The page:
Dr. Grossman: I do prescribe them together almost always, if I’m going to use one, I’m going to use the other. I think they work like – Metformin works on AMPK, and Rapamycin works on mTOR, and both of those after the age of 35 in the case of mTOR, harmful towards people as far as living longer and staying young longer. Therefore we want to approach it from different angles. When we go to war, and I regard aging as the enemy, and I want to go to war with that enemy, I’m not going to use just the artillery, I’m going to bring in the tanks and the Navy and the Air Force. We’re going to attack the aging process with every tool that we have. I think that it’s a smart idea to take Rapamycin and Metformin together. Interestingly, I saw a study recently where Rapamycin and Metformin were used together to both prevent and treat pancreatic cancer, which is one of our most serious cancers. Using these I think is both additive and synergistic.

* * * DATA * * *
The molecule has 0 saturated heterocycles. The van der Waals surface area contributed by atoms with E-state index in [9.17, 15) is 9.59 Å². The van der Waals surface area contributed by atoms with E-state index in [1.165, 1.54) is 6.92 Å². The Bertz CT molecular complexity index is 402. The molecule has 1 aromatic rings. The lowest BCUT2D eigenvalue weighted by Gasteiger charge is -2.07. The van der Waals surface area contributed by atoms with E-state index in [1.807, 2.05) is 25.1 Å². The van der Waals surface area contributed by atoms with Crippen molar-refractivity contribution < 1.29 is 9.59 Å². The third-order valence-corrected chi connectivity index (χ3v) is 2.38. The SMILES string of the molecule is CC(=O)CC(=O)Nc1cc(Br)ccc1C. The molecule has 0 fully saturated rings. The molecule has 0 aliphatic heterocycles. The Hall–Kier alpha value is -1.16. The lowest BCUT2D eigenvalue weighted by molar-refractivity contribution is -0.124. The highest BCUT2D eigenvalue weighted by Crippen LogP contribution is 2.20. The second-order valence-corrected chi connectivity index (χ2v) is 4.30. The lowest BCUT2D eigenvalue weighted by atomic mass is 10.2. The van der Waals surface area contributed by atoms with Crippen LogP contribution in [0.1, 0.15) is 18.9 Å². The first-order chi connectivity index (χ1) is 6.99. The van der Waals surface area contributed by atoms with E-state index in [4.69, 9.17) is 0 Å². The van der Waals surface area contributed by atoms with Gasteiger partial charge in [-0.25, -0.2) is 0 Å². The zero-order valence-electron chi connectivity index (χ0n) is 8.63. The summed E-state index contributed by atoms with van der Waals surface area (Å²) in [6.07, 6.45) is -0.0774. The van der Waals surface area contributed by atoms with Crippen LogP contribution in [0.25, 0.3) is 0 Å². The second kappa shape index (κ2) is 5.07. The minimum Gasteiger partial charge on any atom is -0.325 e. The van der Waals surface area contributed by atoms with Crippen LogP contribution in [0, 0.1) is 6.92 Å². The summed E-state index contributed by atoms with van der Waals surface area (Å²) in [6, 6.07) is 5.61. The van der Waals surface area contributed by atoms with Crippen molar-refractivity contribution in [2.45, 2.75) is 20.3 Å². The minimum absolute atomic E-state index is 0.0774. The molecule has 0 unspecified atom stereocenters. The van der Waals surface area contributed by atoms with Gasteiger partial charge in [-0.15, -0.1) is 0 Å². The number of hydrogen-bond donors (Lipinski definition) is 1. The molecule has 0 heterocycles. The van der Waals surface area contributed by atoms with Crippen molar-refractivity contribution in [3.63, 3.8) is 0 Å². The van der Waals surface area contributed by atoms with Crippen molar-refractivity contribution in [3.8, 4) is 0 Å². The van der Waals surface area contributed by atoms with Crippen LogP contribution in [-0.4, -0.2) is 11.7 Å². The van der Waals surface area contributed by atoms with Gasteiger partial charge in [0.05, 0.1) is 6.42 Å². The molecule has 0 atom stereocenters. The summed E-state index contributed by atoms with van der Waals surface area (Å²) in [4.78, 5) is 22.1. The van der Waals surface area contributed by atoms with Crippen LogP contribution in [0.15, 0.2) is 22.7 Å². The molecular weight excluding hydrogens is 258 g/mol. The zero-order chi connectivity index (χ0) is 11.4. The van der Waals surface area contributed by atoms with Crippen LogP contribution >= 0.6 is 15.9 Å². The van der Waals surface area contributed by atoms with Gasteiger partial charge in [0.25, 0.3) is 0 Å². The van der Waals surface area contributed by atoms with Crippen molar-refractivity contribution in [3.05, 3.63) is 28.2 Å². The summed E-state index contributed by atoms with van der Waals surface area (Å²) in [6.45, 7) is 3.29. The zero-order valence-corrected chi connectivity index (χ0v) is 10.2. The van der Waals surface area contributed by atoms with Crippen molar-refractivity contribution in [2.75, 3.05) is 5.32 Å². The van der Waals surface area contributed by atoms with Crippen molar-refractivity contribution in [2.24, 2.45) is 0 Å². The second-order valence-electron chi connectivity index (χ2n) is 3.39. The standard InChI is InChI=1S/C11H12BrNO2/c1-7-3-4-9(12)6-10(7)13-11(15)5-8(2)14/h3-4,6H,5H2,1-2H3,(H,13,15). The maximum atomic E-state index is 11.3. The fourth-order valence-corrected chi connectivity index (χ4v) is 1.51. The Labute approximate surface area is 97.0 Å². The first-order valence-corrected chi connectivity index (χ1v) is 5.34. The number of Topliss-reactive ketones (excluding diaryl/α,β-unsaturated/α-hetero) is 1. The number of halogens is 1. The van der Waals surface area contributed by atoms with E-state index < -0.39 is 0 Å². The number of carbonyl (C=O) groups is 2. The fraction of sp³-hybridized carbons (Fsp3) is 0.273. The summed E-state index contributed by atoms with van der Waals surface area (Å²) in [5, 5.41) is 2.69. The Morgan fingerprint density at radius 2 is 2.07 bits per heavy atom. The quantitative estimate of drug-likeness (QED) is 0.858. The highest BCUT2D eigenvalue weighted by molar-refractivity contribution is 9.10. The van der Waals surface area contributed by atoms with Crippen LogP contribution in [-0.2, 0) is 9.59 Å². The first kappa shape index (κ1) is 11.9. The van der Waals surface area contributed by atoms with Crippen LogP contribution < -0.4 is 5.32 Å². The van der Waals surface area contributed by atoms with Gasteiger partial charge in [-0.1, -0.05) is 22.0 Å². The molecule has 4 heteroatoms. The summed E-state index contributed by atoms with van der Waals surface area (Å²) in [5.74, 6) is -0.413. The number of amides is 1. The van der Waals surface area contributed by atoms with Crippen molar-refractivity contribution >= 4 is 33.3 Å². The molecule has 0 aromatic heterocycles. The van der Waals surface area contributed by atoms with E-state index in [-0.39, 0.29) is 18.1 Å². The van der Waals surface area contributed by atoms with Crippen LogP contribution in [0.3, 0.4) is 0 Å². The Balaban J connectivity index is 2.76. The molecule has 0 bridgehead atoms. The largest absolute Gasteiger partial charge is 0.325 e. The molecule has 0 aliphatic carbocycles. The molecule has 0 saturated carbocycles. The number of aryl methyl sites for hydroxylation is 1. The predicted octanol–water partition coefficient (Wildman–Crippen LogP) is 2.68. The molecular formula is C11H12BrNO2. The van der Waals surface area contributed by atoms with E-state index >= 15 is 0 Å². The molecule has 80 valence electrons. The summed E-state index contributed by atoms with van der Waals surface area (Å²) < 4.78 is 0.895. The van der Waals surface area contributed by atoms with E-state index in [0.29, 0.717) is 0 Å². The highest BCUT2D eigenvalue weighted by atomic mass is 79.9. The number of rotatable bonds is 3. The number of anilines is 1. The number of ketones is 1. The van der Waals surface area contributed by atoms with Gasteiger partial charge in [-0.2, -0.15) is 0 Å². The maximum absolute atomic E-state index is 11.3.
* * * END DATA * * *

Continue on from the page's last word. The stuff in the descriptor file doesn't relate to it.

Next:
Dr. Z: You don’t see any downside, for example, too much inhibition of mTOR? There’s this thought Metformin might have a slight inhibition of mTOR. Have you ever noticed anyone taking a combination reporting more side effects or any other potential issues you’ve noticed?

Dr. Grossman: No, I really haven’t. I think they get along with one another quite well. While we’re on the mTOR topic, there’s two kinds of mTOR. There’s probably more than two, but there’s two main types. mTOR1, which is our enemy after our mid-30s, and mTOR2 which is our good friend throughout life. We want to inhibit mTOR1 and leave mTOR2 largely alone. Interestingly, Rapamycin does a great job of that–it inhibits mTOR1 but largely leaves mTOR2 alone.